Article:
It's a new lunar year, and I want to start a new blog series: My Person of the Week. These will be the people who make a difference in other people's lives whether they're aware of it or not. Or people who are just helpful and always around to make everyone's day complete, safer, cleaner, happier, or just better.
A few years ago, I wrote about a blog about my 100 most influential people, as inspired by TIME Magazine's 100 most influential people. So I ask myself why wait for a year to name the 100 most influential people when I can actually give recognition to a person during a week I found one.
But if there are people who make everyone's day better, I wonder if I can name those notorious characters also 'person of the week'. Can I? One recent character comes to mind: that spoiled brat who treated her airline staff like slaves, and not as human beings. You know who I mean, right?
Don't you sometimes stop to think about how the other people walking on the street, or riding on the same bus or train are doing? I guess that's part of being a writer; I am always interested in another person's story, stranger or not. I love listening to interesting stories, and even love writing about them. Yes, some people's stories are actually worth my keystrokes. Ha-ha-ha!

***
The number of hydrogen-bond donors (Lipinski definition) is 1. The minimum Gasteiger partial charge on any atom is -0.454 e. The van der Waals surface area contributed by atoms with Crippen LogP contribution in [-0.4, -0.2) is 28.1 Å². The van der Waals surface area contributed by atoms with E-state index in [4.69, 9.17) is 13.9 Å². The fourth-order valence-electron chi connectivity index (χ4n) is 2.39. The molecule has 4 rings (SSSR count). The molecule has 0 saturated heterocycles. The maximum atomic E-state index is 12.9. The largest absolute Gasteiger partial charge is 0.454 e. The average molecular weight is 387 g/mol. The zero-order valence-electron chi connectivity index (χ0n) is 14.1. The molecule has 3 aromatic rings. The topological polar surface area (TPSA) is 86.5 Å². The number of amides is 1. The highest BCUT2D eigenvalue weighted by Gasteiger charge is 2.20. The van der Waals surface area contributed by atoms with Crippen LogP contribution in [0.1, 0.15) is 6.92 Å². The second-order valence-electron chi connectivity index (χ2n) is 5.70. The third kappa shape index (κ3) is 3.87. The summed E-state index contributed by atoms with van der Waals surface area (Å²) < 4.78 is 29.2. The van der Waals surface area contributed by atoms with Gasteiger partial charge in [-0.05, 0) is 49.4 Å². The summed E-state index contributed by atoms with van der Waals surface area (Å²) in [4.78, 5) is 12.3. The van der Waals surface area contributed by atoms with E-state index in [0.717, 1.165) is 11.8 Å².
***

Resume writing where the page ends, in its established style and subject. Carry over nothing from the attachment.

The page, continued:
And this week, I introduce to you the Korean ajumma, or Korean lady, who sells those fried Korean delicacies at the end of the long Insa-dong alley. When most people travel to their hometowns on Seollal, she was there working at her corner eager to make a living. She has her own pojang-macha, right next to her long table. What attracted me to her corner was her caramelized sweet potatoes. These are actually popular in the Philippines. So, after I finished my Korean barbecue that I bought from another stall, I wandered around for dessert and found it on her table!
There were actually two foreigners who also wandered into her corner, and even if her two guests couldn't speak Korean, she was able to serve their orders and was able to welcome them into her pojang-macha.
But what impressed me was, even though she was busy serving and cooking, she helped look after the baby of another Korean woman who needed to go to a toilet. The mom left her baby on a stroller next to her long table, and she engaged the baby in a conversation to keep the baby entertained while the mom was away. It was a cute scene: the baby in a stroller dressed in a hanbok was engaging the ajumma in a conversation.
That little gesture of kindness to look after a stranger's baby may seem a little trifle to some. But to a mom, who had to desperately find a loo after walking around the whole morning with a baby, it was a big help to have someone safely watch over your child while you take a break.
That's why this Korean ajumma running a pojang-macha at the southern end of Insa-dong is My Person of the Week.